A second potential spoiler in November lies in the tightening U.S. sanctions regime against Iran.  New Delhi has long had close links with Tehran, driven in important measure by India’s dependence upon Iranian oil resources.  And with New Delhi feeling that the Obama administration has slighted its interests in Afghanistan, India is also tightening relations with Iran as the political endgame in the country comes into sight.  A senior Indian official was quoted in Livemint  as describing New Delhi’s recent efforts to re-engage with Tehran as a policy “recalibration” caused by the “scenario unfolding in Afghanistan and India’s determination to secure its national interests.”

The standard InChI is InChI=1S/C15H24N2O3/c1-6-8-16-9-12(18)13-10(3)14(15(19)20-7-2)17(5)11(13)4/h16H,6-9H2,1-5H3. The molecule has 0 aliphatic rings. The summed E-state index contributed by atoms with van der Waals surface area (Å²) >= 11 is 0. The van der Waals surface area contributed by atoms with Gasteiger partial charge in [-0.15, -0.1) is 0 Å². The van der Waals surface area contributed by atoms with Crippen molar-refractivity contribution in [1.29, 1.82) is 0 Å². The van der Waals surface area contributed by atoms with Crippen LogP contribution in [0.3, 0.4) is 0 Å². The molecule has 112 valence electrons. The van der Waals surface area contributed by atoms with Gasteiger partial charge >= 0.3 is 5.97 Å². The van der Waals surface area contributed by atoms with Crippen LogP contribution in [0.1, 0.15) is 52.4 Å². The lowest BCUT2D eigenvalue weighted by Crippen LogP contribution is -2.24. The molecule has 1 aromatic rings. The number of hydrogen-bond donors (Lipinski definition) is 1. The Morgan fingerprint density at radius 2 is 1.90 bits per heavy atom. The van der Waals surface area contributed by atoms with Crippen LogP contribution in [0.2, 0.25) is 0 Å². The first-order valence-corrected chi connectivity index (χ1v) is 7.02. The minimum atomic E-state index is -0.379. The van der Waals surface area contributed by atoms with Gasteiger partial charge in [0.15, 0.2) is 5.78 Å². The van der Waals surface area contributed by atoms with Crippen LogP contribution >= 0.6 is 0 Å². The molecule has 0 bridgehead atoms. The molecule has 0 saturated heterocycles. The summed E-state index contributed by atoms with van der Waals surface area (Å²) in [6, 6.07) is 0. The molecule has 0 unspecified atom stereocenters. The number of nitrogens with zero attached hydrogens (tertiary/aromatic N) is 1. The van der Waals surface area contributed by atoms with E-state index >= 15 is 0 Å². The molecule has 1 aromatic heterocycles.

The close India-Iran relationship has long been a source of consternation in Washington.  Three years ago, senior members of the U.S. Congress sent a toughly-worded letter to Prime Minister Singh, linking final approval of the nuclear cooperation agreement to New Delhi’s stance on Iran’s nuclear program.  Earlier this month, President Obama signed into law a set of tough new unilateral penalties against companies helping the Iranian petroleum sector, a move that affects a number of Indian enterprises that want to develop oil and natural gas fields there.